This is really common; most people have probably experienced this at some time.

So, what’s going on?

Well, from the people I see in clinic the pattern seems to be of an irritable facet joint in the neck which leads to some muscle spasm. It’s painful because the muscle spasm hurts and turning the head is difficult because the joint doesn’t like the movement.

An irritable facet joint could be caused by sleeping with your neck tipped over to one side, or with the shoulder hitched up near to the ear lobe. These positions compress the facet joints which is totally normal, but if you sleep heavily and don’t move out of this position, the facet joint can remain compressed for several hours and this is what causes the problem. Our joints are designed to be moved to keep them lubricated, or when they are motionless at times of rest, to be held near to their neutral positions.

We treat lots of stiff necks at the Back Pain and Sports Injury Clinics. Without treatment pain can subside but the stiffness may remain and you can lose some neck range of movement.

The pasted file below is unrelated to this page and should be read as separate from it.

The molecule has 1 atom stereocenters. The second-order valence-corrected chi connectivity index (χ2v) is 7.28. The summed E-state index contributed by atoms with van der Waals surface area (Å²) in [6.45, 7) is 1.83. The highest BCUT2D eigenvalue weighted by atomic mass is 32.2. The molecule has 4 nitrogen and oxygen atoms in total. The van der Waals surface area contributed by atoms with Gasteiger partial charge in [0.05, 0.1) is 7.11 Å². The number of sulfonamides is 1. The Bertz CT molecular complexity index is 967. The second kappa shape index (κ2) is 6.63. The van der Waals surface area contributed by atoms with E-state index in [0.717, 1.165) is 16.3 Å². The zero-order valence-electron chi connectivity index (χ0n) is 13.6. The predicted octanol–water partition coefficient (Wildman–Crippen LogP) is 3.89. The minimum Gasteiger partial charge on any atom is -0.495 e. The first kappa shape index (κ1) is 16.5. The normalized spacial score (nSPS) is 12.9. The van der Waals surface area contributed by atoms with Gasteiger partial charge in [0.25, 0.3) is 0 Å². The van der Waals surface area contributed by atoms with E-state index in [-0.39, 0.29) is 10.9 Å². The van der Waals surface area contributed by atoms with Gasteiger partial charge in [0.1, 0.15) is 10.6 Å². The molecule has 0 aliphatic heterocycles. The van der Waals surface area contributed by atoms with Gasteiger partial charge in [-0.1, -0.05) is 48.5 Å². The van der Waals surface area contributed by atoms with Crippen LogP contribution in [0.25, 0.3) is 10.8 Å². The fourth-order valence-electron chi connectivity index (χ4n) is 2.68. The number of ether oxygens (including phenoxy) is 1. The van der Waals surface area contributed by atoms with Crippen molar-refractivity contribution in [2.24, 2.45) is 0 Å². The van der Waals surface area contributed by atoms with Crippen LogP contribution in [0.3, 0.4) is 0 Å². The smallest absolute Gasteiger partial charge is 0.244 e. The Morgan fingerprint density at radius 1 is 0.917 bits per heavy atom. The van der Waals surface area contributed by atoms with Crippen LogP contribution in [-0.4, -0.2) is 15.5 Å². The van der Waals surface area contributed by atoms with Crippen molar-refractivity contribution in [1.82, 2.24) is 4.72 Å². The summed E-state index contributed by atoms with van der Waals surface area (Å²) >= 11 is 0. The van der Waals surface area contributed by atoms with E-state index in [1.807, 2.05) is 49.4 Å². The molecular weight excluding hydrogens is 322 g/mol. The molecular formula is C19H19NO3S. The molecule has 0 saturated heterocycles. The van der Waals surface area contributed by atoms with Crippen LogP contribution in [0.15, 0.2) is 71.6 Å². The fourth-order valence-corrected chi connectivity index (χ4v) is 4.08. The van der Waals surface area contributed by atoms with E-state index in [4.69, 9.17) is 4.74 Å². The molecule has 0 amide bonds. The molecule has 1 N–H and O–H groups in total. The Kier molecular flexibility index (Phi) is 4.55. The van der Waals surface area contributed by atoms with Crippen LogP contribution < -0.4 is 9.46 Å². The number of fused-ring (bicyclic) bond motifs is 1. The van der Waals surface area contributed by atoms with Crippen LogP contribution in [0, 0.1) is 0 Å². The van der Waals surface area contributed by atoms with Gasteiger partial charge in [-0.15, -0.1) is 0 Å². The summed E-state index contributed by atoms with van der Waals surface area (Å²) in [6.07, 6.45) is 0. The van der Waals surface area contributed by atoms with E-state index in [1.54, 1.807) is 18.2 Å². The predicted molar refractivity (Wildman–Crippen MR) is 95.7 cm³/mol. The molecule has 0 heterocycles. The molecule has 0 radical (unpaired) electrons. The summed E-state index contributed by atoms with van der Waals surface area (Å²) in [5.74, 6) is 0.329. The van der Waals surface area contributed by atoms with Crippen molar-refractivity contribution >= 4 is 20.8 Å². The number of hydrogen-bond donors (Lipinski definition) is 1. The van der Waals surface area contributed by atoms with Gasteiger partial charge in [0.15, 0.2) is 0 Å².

If this is a problem you are suffering with, give us a call on 01438 317037 and book a session with one of our expert physiotherapists.

Kerri Surman
Specialist Sports and Musculoskeletal Physiotherapist

Women’s World Cup

Football is now the top participation sport for women and girls in the uk with over 3 million registered players. The Women’s Super League (WSL) is a fully professional league with the season taking place from September – May.

With any participation in sport comes the risk of injury. Whilst many injuries are the same for women and men, the prevalence is different. If you have any interest in football you’ve probably heard of the dreaded ACL injury. The anterior cruciate ligament (ACL) is a strong ligament inside of the knee joint. It gives the knee joint some stability and sends messages to the brain about what position the knee is – this information and stability helps us with our balance, coordination and strength. The ACL is a vital part of our knee anatomy especially for sports that involve lots of twisting, turning, change of speed and change of direction.